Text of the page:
The Nova Scotia Offshore Alliance (NSOA) is reaffirming its call for a moratorium on all offshore oil and gas exploration and drilling until a full public inquiry can be completed on this dangerous activity. This statement comes in response to this week’s news that the Canada-Nova Scotia Offshore Petroleum Board (CNSOPB) has approved an extension to BP Canada’s license to drill offshore.
12 Nova Scotia municipalities (and counting) are calling for a moratorium on offshore exploration and drilling until an independent inquiry can define the risks. I went to a press conference to hear about their concerns. Clearly reassurances by the province that all is well aren’t cutting it anymore.
A documentary about whales and narrated by Ethan Hawke premiered this morning at a press conference in Halifax. Environmentalists are extremely worried about the damage done by offshore seismic blasting. We report on the press conference and include a link to the video and a full transcription of the remarks by Mi’kmaq film maker Eliza Knockwood.
Media release: A coalition of fishers, fish plant operators and workers, tourism operators, scientists, environmental organizations and communities will be delivering a message to a Senate committee that is meeting in Halifax this week – the Canada-Nova Scotia Offshore Petroleum Board (CNSOPB) can’t be both a regulator and a promoter of offshore oil and gas drilling.
Media release: The Offshore Alliance is claiming MKI’s delay of its offshore seismic exploration project as a victory, following news that the company will take some time to “assess demand for seismic data from region.”
News release: News of BP Canada’s dry well offshore Nova Scotia is an opportunity for change, according to the Offshore Alliance, a coalition representing fishermen, environmental groups, and coastal communities. But that’s not the end of offshore drilling in Nova Scotia – BP has permission to drill six more wells, and Equinor (formerly StatOil) is planning seismic blasting in waters adjacent to George’s Bank.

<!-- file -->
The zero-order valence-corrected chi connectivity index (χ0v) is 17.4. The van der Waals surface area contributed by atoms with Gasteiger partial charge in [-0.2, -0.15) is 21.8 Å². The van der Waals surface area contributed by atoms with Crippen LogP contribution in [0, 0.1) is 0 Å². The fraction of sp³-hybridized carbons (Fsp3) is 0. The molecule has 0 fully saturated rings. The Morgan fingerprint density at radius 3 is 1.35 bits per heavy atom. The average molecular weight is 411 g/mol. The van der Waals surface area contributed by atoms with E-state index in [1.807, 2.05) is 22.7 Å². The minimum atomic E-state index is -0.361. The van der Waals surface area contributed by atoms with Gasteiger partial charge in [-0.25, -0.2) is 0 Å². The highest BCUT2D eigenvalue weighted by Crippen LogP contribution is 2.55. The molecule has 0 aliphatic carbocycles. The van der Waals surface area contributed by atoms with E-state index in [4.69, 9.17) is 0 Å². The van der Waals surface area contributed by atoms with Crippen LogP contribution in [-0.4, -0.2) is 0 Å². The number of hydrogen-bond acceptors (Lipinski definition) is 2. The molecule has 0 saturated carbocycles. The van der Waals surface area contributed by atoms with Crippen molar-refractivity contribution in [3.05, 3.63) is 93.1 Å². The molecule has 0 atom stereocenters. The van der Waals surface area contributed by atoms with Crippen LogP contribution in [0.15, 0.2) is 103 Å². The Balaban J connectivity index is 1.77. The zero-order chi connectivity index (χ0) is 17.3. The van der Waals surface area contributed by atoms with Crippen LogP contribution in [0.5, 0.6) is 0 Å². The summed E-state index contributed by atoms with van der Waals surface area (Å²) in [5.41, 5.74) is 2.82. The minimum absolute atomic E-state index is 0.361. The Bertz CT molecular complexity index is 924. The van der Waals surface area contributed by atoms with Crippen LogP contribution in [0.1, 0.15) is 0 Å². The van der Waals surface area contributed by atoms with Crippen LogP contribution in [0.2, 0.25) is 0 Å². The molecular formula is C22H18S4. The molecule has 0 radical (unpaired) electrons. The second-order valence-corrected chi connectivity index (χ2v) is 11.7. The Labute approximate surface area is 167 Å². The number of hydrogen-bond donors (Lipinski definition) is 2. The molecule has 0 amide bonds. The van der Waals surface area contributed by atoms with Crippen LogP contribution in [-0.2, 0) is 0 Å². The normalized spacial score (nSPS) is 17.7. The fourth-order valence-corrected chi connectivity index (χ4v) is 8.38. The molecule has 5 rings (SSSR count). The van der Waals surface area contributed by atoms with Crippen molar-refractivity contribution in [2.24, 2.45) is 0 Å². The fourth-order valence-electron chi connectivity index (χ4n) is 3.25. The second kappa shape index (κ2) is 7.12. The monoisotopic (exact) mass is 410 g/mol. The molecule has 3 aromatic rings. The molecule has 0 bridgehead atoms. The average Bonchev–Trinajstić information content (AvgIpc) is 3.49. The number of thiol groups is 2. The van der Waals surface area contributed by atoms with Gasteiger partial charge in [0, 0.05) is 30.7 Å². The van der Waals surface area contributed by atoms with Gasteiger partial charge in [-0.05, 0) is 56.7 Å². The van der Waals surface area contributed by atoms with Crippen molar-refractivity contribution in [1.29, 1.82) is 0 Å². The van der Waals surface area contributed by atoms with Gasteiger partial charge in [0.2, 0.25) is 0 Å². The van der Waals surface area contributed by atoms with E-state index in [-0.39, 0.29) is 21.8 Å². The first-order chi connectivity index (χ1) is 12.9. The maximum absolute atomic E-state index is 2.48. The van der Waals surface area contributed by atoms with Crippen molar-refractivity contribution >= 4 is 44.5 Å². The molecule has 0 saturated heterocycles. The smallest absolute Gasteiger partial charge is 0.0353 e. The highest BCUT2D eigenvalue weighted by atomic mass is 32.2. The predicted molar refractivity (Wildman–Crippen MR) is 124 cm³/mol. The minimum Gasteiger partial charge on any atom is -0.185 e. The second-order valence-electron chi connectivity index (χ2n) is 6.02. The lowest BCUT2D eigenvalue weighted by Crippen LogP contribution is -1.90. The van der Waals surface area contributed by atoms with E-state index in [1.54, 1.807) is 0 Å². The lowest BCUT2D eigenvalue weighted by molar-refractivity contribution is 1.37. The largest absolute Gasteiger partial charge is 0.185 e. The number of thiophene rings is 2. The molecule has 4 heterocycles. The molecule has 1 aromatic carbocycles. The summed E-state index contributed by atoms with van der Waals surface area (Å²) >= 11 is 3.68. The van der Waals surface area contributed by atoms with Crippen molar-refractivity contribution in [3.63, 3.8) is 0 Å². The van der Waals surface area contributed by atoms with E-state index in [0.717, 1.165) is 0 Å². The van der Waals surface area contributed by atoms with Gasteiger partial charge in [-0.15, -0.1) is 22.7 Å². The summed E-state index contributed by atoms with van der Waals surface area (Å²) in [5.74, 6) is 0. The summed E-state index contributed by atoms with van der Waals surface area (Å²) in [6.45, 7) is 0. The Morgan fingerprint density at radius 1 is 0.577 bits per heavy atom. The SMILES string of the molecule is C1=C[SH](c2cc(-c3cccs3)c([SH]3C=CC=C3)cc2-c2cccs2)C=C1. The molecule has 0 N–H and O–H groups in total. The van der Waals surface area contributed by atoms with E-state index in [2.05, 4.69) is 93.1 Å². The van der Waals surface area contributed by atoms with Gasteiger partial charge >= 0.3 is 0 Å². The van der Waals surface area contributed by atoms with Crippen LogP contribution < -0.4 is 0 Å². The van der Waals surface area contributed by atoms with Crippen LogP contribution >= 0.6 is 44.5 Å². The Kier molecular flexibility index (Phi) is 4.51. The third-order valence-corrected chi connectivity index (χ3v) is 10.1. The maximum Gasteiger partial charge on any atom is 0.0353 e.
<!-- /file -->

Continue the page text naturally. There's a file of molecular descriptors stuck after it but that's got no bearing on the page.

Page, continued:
Earlier this month anti-capitalist activist Chelsea Fougere, a member of the Campaign to Protect Offshore Nova Scotia, took part in a series of public panels on the risks of offshore drilling in Halifax and Mahone Bay. This is her powerful opening statement.
Cory Levander writes about Wednesday’s panel in Mahone Bay about offshore oil exploration. Not worth the risk, was the consensus, ““You can’t eat oil. You can’t eat drilling mud… But you can eat lobster.”
Feeling the pressure of increased public scrutiny, the Canada-Nova Scotia Offshore Petroleum Board (CNSOPB) met this afternoon with municipal councillors from western Nova Scotia, hoping to convince them that offshore oil exploration is safe. Don’t be fooled, says Marion Moore, of the Campaign to Protect Offshore Nova Scotia. “I would tell them that they’re being fed a big story from an organization that is completely captured by the oil industry,” Moore tells the Nova Scotia Advocate.
Giving BP, one of the world’s worst polluters, the go-ahead to resume drilling for oil along the Scotian Shelf, after it spilled 136,000 litres of synthetic drilling fluid, is the wrong decision. It ignores the event’s real lesson and takes us down the same reckless path.